Trump pushes up D.C. hotel; Portland's proposed makeover; Memphis's downtown boom; and Austin home sales breaking records

National market report

Mar.March 01, 2016 10:00 AM

Washington D.C.

Donald Trump

Donald Trump

Should he actually win the U.S. presidency, Donald Trump will have a swanky place to put up family and friends for the inauguration. The Trump Organization has moved up plans to open a $200 million, 263-room hotel in Washington D.C. during September as opposed to late 2016, the Wall Street Journal reported. Plans for the hotel, which involve the conversion of Washington’s landmarked post office building, have been in the works since 2013, when the Trump Organization won a bid to lease the property from the government for 140 years. Under the terms of the agreement with the U.S. General Services Administration, which owns the post office, the renovation must be completed by August 2018. Thus far, Trump has spent $42 million of his own money on the redevelopment. Room rates have not been announced but luxury rates in the city range from $320 to $425 a night and should be “achievable” for the new Trump hotel, CBRE’s managing director, Kannan Sankaran, told the WSJ.

Portland, Oregon

A prominent family property owner in Portland is trying to spearhead a makeover of the city’s downtown with a $1.5 billion development proposal that would add 11 new buildings to the skyline. The Goodman family, whose Downtown Development Group has owned prime real estate in the city’s downtown for more than 50 years, has proposed a mix of office and residential buildings to be built on surface parking lots it owns. “There’s very few cities in the country where one property owner has this much development opportunity,” Greg Goodman, co-president of Downtown Development Group, told The Oregonian. The project, called Ankeny Blocks, would bring mixed-use towers ranging from 10,000 square feet to 38,000 square feet built across five acres. Five of the Ankeny Blocks buildings could rise as high as 460 feet, which would rank them among the tallest in the city. The Goodmans will not build the project. Instead, they intend to enter into long-term land lease agreements with developers and investors once an agreement for the project is reached.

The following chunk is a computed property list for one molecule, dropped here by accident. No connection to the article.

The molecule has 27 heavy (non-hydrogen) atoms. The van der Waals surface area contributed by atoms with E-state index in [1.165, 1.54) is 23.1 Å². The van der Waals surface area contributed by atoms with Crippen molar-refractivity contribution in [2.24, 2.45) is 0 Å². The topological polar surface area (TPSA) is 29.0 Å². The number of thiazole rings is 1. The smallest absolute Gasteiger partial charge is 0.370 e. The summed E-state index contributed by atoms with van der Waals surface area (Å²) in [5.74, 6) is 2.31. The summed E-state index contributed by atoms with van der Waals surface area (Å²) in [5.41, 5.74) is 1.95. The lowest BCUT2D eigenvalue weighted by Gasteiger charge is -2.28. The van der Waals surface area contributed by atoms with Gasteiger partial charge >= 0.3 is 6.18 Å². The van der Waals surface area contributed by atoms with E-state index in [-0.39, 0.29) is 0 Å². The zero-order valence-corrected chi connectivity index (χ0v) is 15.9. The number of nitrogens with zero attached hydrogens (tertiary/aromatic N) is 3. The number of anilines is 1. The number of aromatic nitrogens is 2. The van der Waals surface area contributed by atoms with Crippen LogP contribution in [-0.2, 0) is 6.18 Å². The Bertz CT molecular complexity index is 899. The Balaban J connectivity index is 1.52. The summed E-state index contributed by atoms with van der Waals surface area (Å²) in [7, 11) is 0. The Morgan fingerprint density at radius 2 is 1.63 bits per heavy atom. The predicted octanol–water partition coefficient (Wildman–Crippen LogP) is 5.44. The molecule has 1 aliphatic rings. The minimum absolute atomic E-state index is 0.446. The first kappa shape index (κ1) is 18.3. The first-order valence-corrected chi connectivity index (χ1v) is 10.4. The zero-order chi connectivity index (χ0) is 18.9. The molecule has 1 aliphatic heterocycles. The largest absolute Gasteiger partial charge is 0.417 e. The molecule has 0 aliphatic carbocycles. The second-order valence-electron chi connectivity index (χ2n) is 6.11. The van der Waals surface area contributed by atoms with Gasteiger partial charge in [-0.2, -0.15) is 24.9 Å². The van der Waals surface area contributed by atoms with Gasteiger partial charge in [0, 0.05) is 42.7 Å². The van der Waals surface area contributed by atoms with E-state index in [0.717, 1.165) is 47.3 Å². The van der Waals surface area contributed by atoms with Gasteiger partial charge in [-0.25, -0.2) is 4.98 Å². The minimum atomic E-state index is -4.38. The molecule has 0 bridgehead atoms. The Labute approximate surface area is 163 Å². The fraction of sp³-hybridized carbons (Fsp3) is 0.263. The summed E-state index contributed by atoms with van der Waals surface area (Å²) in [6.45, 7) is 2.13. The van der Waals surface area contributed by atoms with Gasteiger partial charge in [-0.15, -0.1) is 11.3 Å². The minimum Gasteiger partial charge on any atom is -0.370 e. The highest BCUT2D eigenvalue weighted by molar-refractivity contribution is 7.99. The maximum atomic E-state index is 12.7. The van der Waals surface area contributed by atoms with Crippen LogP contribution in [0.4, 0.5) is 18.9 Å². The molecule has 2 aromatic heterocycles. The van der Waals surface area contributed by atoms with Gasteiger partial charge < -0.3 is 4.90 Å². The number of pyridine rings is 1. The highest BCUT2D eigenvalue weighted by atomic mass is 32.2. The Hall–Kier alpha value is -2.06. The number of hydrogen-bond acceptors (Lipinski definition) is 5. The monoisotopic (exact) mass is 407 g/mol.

Portland, Oregon

Memphis, Tennessee

The birthplace of the blues has been in the throes of a development boom. In downtown Memphis, which overlooks the Mississippi River and is home to the famed Beale Street entertainment district, there is $1.3 billion in development projects underway. But the city center is not the only area attracting developers. In East Memphis, about 18 miles away, DB Development is vying to build a $200 million mixed-use residential development near Shelby Farms, a 4,500-acre park that is one of the largest urban parks in the country. The development includes up to 1,200 apartments, plus retail and office space, according to The Commercial Appeal, a daily paper in Memphis. However, the project, called Parkside at Shelby Farms, has raised concerns about traffic congestion and its potential encroachment on the Greenline, a prized seven-mile urban trail connecting midtown Memphis to the park. The development is “one of a kind for Memphis,” co-developer Bob Turner told Local Memphis, a local television station. The plan is awaiting approval from the Shelby County Commission and the Memphis City Council.